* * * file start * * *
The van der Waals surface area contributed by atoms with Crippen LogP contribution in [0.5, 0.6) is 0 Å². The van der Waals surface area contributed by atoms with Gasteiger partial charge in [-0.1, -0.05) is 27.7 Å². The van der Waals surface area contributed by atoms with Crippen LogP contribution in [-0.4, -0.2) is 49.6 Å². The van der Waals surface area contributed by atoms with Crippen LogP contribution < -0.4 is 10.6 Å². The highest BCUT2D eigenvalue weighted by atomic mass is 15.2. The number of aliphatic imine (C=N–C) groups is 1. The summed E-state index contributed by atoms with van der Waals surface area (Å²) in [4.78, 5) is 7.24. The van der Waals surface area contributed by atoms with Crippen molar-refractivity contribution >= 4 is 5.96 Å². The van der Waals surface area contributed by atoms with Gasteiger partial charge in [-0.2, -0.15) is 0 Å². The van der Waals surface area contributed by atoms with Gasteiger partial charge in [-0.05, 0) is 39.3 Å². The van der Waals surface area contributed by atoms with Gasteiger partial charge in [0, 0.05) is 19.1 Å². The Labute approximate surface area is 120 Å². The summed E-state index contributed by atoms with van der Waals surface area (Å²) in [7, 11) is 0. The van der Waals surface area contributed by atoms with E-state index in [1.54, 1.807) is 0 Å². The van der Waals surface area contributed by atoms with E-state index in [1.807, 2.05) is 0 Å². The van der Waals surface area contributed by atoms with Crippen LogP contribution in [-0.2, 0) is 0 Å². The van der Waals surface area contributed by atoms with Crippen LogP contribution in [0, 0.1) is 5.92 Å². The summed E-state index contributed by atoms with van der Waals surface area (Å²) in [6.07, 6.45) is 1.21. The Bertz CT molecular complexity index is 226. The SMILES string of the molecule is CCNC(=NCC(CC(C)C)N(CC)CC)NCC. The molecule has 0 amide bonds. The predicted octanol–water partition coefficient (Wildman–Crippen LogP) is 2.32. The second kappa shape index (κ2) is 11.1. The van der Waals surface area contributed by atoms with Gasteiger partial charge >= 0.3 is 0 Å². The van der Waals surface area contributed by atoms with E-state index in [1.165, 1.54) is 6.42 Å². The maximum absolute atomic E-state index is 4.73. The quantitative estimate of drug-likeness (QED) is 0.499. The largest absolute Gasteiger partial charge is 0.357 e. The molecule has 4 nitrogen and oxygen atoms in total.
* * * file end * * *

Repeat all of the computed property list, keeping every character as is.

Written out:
The van der Waals surface area contributed by atoms with Crippen LogP contribution in [0.5, 0.6) is 0 Å². The van der Waals surface area contributed by atoms with Gasteiger partial charge in [-0.1, -0.05) is 27.7 Å². The van der Waals surface area contributed by atoms with Crippen LogP contribution in [-0.4, -0.2) is 49.6 Å². The van der Waals surface area contributed by atoms with Crippen LogP contribution < -0.4 is 10.6 Å². The highest BCUT2D eigenvalue weighted by atomic mass is 15.2. The number of aliphatic imine (C=N–C) groups is 1. The summed E-state index contributed by atoms with van der Waals surface area (Å²) in [4.78, 5) is 7.24. The van der Waals surface area contributed by atoms with Crippen molar-refractivity contribution >= 4 is 5.96 Å². The van der Waals surface area contributed by atoms with Gasteiger partial charge in [-0.2, -0.15) is 0 Å². The van der Waals surface area contributed by atoms with Gasteiger partial charge in [-0.05, 0) is 39.3 Å². The van der Waals surface area contributed by atoms with Gasteiger partial charge in [0, 0.05) is 19.1 Å². The Labute approximate surface area is 120 Å². The summed E-state index contributed by atoms with van der Waals surface area (Å²) in [7, 11) is 0. The van der Waals surface area contributed by atoms with E-state index in [1.54, 1.807) is 0 Å². The van der Waals surface area contributed by atoms with E-state index in [1.807, 2.05) is 0 Å². The van der Waals surface area contributed by atoms with Crippen LogP contribution in [-0.2, 0) is 0 Å². The van der Waals surface area contributed by atoms with Crippen LogP contribution in [0, 0.1) is 5.92 Å². The summed E-state index contributed by atoms with van der Waals surface area (Å²) in [6.07, 6.45) is 1.21. The Bertz CT molecular complexity index is 226. The SMILES string of the molecule is CCNC(=NCC(CC(C)C)N(CC)CC)NCC. The molecule has 0 amide bonds. The predicted octanol–water partition coefficient (Wildman–Crippen LogP) is 2.32. The second kappa shape index (κ2) is 11.1. The van der Waals surface area contributed by atoms with Gasteiger partial charge >= 0.3 is 0 Å². The van der Waals surface area contributed by atoms with E-state index in [1.165, 1.54) is 6.42 Å². The maximum absolute atomic E-state index is 4.73. The quantitative estimate of drug-likeness (QED) is 0.499. The largest absolute Gasteiger partial charge is 0.357 e. The molecule has 4 nitrogen and oxygen atoms in total.